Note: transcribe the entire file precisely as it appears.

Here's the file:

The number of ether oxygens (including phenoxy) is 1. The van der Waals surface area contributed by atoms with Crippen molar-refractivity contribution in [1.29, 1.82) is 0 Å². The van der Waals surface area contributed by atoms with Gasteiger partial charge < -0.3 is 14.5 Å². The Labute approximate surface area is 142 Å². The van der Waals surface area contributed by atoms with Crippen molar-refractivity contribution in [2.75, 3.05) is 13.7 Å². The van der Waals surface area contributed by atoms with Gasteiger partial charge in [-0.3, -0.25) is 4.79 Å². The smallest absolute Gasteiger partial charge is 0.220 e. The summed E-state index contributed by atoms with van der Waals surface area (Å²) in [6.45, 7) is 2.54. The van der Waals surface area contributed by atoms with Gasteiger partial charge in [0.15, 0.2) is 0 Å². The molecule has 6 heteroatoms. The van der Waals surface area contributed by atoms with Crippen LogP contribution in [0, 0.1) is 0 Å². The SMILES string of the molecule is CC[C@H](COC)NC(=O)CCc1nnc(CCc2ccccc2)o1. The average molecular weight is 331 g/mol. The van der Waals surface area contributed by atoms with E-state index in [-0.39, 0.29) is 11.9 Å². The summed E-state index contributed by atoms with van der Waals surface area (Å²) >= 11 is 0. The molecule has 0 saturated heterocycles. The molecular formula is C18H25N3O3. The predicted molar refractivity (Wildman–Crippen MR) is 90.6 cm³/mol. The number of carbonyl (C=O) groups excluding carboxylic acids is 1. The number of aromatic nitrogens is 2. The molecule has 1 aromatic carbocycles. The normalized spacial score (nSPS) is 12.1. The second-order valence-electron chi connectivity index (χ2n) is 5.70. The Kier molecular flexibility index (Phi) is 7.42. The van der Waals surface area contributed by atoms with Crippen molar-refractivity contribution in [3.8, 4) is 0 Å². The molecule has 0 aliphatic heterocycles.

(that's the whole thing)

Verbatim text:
The number of ether oxygens (including phenoxy) is 1. The van der Waals surface area contributed by atoms with Crippen molar-refractivity contribution in [1.29, 1.82) is 0 Å². The van der Waals surface area contributed by atoms with Gasteiger partial charge < -0.3 is 14.5 Å². The Labute approximate surface area is 142 Å². The van der Waals surface area contributed by atoms with Crippen molar-refractivity contribution in [2.75, 3.05) is 13.7 Å². The van der Waals surface area contributed by atoms with Gasteiger partial charge in [-0.3, -0.25) is 4.79 Å². The smallest absolute Gasteiger partial charge is 0.220 e. The summed E-state index contributed by atoms with van der Waals surface area (Å²) in [6.45, 7) is 2.54. The van der Waals surface area contributed by atoms with Gasteiger partial charge in [0.15, 0.2) is 0 Å². The molecule has 6 heteroatoms. The van der Waals surface area contributed by atoms with Crippen LogP contribution in [0, 0.1) is 0 Å². The SMILES string of the molecule is CC[C@H](COC)NC(=O)CCc1nnc(CCc2ccccc2)o1. The average molecular weight is 331 g/mol. The van der Waals surface area contributed by atoms with E-state index in [-0.39, 0.29) is 11.9 Å². The summed E-state index contributed by atoms with van der Waals surface area (Å²) >= 11 is 0. The molecule has 0 saturated heterocycles. The molecular formula is C18H25N3O3. The predicted molar refractivity (Wildman–Crippen MR) is 90.6 cm³/mol. The number of carbonyl (C=O) groups excluding carboxylic acids is 1. The number of aromatic nitrogens is 2. The molecule has 1 aromatic carbocycles. The normalized spacial score (nSPS) is 12.1. The second-order valence-electron chi connectivity index (χ2n) is 5.70. The Kier molecular flexibility index (Phi) is 7.42. The van der Waals surface area contributed by atoms with Crippen molar-refractivity contribution in [3.8, 4) is 0 Å². The molecule has 0 aliphatic heterocycles.